Unexpected Ways

Christopher SternUniversity of California, Berkeley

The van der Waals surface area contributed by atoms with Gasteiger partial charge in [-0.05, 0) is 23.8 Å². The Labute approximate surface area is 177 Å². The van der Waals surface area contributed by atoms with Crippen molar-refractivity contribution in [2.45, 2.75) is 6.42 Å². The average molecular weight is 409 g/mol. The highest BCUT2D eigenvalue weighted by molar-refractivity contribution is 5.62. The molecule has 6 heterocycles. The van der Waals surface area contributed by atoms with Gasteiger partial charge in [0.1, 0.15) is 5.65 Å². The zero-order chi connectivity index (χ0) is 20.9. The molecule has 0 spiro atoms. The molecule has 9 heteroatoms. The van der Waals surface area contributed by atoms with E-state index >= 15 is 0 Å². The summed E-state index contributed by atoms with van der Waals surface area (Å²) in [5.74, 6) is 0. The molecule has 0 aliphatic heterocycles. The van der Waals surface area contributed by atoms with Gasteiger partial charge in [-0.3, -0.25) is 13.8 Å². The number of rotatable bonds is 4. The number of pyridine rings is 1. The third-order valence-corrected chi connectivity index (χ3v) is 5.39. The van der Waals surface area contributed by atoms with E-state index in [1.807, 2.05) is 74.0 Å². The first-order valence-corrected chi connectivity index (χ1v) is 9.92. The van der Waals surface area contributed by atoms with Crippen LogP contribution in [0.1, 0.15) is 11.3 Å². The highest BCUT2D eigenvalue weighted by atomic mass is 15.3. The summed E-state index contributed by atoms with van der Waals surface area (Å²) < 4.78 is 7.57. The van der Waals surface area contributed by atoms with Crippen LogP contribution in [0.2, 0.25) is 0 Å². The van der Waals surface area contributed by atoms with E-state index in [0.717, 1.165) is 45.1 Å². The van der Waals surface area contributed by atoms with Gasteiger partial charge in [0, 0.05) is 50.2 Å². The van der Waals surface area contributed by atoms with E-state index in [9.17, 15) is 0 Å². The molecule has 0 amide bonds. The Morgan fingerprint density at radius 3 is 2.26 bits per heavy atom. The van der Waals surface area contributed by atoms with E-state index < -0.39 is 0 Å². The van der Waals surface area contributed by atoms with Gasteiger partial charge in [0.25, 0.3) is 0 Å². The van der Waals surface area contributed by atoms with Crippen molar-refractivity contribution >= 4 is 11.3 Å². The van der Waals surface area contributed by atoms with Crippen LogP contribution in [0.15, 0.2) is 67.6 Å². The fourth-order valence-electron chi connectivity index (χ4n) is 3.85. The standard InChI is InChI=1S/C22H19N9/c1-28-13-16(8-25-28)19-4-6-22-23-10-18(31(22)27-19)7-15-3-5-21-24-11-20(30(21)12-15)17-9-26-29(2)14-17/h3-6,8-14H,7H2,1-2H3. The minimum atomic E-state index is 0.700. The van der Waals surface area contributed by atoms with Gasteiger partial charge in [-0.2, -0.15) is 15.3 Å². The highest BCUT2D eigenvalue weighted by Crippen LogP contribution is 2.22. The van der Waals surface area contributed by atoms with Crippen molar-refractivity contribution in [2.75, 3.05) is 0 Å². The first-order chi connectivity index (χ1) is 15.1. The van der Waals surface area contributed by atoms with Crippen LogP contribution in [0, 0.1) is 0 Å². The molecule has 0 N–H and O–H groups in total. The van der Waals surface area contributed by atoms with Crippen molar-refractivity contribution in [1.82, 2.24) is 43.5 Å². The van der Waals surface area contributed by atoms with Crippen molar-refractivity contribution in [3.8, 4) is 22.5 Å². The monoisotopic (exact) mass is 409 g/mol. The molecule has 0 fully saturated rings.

Something no one thinks to tell an American traveling to India is to climb one more flight of stairs. You see, in India, unlike in the United States, ground floors are without exception set quite apart from first floors. So then, in order to reach the ostensible second floor, one must climb not one but two flights of stairs; three for the third, and so on. This has a logic to it, albeit one not so intuitive to an American perhaps. A cascade of similar surprises constantly washes over me here. Through force of habit approaching the wrong car door or looking in the wrong direction for oncoming traffic, even though I know they drive on the left side of the road here; light switches turning down for on; doors swinging inward rather than outward of buildings, which is actually against code in the U.S. And while each of these variances is minor in isolation, their accumulation throughout the day does lead to mental fatigue, supposedly what’s called culture shock. Really it’s not so much a shock as a low persistent tingling. However, what has taken me most by surprise has been not the differences, but that which is the same. I don’t mean human camaraderie or anything like that. I mean English. While I have traveled abroad many times before, my first trip to India has presented quite a few unique challenges. Language has been a challenge in a particularly unexpected way. In all of my previous travels I have never visited a country where I didn’t speak the predominant language, usually either Spanish or Portuguese where I’ve gone. However, India is also the first country I’ve visited where English is the official language. So, before arriving I wasn’t sure if this experience would entail the greatest language barrier I had yet to face, or the smallest. It has so far turned out to be a little bit of both. I’ve been disappointed in being unable to speak directly and profoundly with people in the rural communities where we are working with Tata Water Mission to install small water purification plants, but I have also be delighted by the alternative means we improvise in order to communicate with one another. I have been intrigued by the interplay of Hindi, Telugu, and occasionally Marathi around me, but have had to resign myself to an inability to glean any information. Most surprising has been the process of relearning the language with which I thought myself most familiar. Minor differences in phrasing and word choice can lead to much more misunderstanding than I could have anticipated, and while over several weeks of constant exposure I am beginning to adjust to the Indian style of speaking, I still must choose what I say very carefully to avoid a stream of Americanisms that my Indian conversation partners will usually understand, but not get the meaning I originally intended. The greatest lesson from my Indian experience so far, has been to learn to live with miscommunications, laugh and take them lightly, and then continue in a mutual effort to better understand each other, even when it seems a lost cause.